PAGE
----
But in the meantime, Andrew Lovasz, director of search marketing at Moxie Interactive, says the change is likely to reorder natural search results where smaller operations were benefiting because their competitors were relying almost exclusively on Flash.

“This is definitely going to raise the barrier to entry,” Lovasz says, pointing out that big brands that are more likely to have Flash-heavy sites can expect to see a rise in their natural search results.

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The devil in the details
While searchable Flash raises the immediate and obvious question of “weighting” rich media as a content category, the truth of the matter is that the search engine ranking debate will always rage, whether the topic relates to text, Flash, video, audio or any other format. But behind the question of how all this newly ranked content will be integrated into natural search results, agencies will still have to grapple with the mechanics of developing for Flash.

“The headline was really nice to hear,” says Cheryl Haas, VP Fleishman-Hillard. “Hearing that Google, Yahoo and Adobe are all working together is a great start, but I think we’re still a long way off.”

What looks like the proverbial flip of the switch — Adobe’s decision to partner with the two leading search engines — in reality raises a slew of technical questions.

According to Lovasz, and many others, Yahoo, Google and Adobe have been long on excitement, but short on actionable details.

As a simple administrative matter, Google has said that it will take several weeks to index the vast amounts of Flash strewn across the web. Yahoo will begin indexing the web for Flash at an undetermined point in the near future. But while the indexing process is underway, Haas says her team has concerns that neither Google nor Yahoo will be able to crawl JavaScript, which is used to execute Flash content. That’s true, according to Google, but the search giant says it’s working on remedying that, and officials at Adobe say they’re attacking that problem as well.

But Haas’ concerns may highlight a larger problem for Adobe and its search engine partners. While agencies have uniformly praised the news, many have expressed concern that the Flash developer community remains largely in the dark regarding the establishment of best practices for building the Flash sites of tomorrow.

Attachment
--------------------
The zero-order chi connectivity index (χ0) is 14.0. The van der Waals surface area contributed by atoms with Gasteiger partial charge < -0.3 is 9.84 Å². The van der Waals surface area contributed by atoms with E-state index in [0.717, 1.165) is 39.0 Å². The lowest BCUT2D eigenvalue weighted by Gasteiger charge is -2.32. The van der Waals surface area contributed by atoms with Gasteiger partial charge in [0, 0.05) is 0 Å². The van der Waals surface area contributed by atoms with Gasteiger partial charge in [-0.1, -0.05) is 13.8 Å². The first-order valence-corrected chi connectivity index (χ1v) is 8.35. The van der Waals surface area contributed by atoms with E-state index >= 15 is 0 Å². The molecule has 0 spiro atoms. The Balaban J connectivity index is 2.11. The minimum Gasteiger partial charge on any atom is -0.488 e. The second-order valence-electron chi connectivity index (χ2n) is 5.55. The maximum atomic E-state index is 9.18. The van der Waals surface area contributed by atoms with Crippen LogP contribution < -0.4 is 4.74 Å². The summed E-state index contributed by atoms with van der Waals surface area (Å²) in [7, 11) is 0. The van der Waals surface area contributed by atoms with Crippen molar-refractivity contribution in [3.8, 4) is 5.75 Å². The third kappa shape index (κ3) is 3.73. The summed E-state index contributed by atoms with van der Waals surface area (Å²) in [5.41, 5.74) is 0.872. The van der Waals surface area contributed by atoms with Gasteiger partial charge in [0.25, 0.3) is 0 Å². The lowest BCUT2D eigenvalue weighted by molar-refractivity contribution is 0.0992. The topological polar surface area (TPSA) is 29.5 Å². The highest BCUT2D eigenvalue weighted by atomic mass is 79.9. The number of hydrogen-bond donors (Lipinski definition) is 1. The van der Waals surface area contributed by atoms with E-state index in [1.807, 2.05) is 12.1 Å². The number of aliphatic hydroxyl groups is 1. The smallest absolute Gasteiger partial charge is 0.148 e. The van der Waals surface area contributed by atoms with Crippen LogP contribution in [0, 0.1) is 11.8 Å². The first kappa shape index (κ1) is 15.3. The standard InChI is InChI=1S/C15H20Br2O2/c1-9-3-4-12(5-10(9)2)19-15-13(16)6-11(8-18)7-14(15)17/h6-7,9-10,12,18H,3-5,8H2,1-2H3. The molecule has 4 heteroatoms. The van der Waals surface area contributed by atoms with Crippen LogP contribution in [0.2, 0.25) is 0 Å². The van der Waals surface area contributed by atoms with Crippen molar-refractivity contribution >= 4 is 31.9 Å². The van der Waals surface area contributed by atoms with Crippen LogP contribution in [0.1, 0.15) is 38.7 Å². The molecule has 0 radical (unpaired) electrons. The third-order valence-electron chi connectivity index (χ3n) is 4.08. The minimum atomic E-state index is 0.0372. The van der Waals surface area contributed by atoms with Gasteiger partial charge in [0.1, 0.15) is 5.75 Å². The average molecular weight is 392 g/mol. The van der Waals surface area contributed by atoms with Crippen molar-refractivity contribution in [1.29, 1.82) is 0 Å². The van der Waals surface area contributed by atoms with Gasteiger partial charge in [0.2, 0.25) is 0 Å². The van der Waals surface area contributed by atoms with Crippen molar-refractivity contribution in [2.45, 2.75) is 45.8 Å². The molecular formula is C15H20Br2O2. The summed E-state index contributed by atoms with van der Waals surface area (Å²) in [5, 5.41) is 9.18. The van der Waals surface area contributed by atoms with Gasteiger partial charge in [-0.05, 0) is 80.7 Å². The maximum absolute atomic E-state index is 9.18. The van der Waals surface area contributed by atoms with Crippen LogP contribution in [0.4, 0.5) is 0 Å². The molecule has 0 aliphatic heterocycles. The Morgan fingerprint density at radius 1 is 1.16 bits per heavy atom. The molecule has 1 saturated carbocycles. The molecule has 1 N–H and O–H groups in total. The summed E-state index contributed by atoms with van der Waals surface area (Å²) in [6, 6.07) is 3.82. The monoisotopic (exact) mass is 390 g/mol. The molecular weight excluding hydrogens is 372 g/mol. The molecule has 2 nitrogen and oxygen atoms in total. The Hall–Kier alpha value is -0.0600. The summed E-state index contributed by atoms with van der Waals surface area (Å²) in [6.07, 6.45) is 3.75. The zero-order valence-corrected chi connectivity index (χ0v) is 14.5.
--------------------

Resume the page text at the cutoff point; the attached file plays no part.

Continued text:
For its part, Google admits that there is no established best practices guide that is endorsed by all three companies. However, Google has its own online resource for developers, as does Adobe.

But a lack of communication — perceived or real — could slow the development of a Flash-friendly web, Romano says, and points out that it will be up to the armies of disconnected developers to figure out the mechanics of this latest tool.

“Our technical people have punched a lot of holes in this, and that’s not surprising given the fact that matching Google’s technology with Adobe isn’t easy,” Romano explains. “This is only the beginning of the solution, and it is likely going to take years to solve because it will require developers to ultimately build Flash sites differently.”

But that doesn’t mean that Adobe is operating independently of all developers. Stephen Jackson, CEO of Smashing Ideas, the largest independent developer of Flash in the U.S., says Adobe works hard to communicate changes with a core group of companies that use its products.

“I think a lot of the disconnect here is that there are millions of Flash users out there,” Jackson says. “So working with all of them makes it rather hard to conduct business.”

What will this mean for interactive?
Across the board, agencies do seem to agree that the decision by Yahoo, Google and Adobe to work together will be a good thing for the interactive advertising business. But just how good is hard to say.

What seems unlikely to some is the idea that improved search optimization for Flash will lead to more Flash development. As Haas put it: “You won’t see people building in Flash just for the sake of having Flash; there has to be a reason.”

But improvements in Flash should have an indirectly positive effect on the overall industry, according to Jackson, who says that getting cutting edge content in front of more users — especially from a Google or Yahoo query — should help drive impressions and clickthroughs.

“It all depends on impressions and clickthroughs,” Jackson says. “If this makes that happen, then you’ll see more advertisers increasing their online budgets.”

Source: http://www.imediaconnection.com/content/20032.asp